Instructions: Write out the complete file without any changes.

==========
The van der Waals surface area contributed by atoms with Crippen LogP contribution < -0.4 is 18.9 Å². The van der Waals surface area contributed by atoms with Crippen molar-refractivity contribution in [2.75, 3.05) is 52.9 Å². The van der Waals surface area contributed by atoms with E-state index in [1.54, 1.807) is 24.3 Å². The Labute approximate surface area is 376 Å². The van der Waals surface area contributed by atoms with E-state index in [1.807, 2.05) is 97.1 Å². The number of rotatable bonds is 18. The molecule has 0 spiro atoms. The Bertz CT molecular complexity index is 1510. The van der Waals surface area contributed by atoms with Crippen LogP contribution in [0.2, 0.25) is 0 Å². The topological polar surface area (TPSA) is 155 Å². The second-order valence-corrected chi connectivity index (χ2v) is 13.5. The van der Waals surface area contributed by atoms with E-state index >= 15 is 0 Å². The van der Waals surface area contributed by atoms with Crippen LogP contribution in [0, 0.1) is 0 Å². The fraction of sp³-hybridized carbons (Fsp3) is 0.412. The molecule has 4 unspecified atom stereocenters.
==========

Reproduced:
The van der Waals surface area contributed by atoms with Crippen LogP contribution < -0.4 is 18.9 Å². The van der Waals surface area contributed by atoms with Crippen molar-refractivity contribution in [2.75, 3.05) is 52.9 Å². The van der Waals surface area contributed by atoms with E-state index in [1.54, 1.807) is 24.3 Å². The Labute approximate surface area is 376 Å². The van der Waals surface area contributed by atoms with E-state index in [1.807, 2.05) is 97.1 Å². The number of rotatable bonds is 18. The molecule has 0 spiro atoms. The Bertz CT molecular complexity index is 1510. The van der Waals surface area contributed by atoms with Crippen LogP contribution in [0.2, 0.25) is 0 Å². The topological polar surface area (TPSA) is 155 Å². The second-order valence-corrected chi connectivity index (χ2v) is 13.5. The van der Waals surface area contributed by atoms with E-state index >= 15 is 0 Å². The van der Waals surface area contributed by atoms with Crippen LogP contribution in [0, 0.1) is 0 Å². The fraction of sp³-hybridized carbons (Fsp3) is 0.412. The molecule has 4 unspecified atom stereocenters.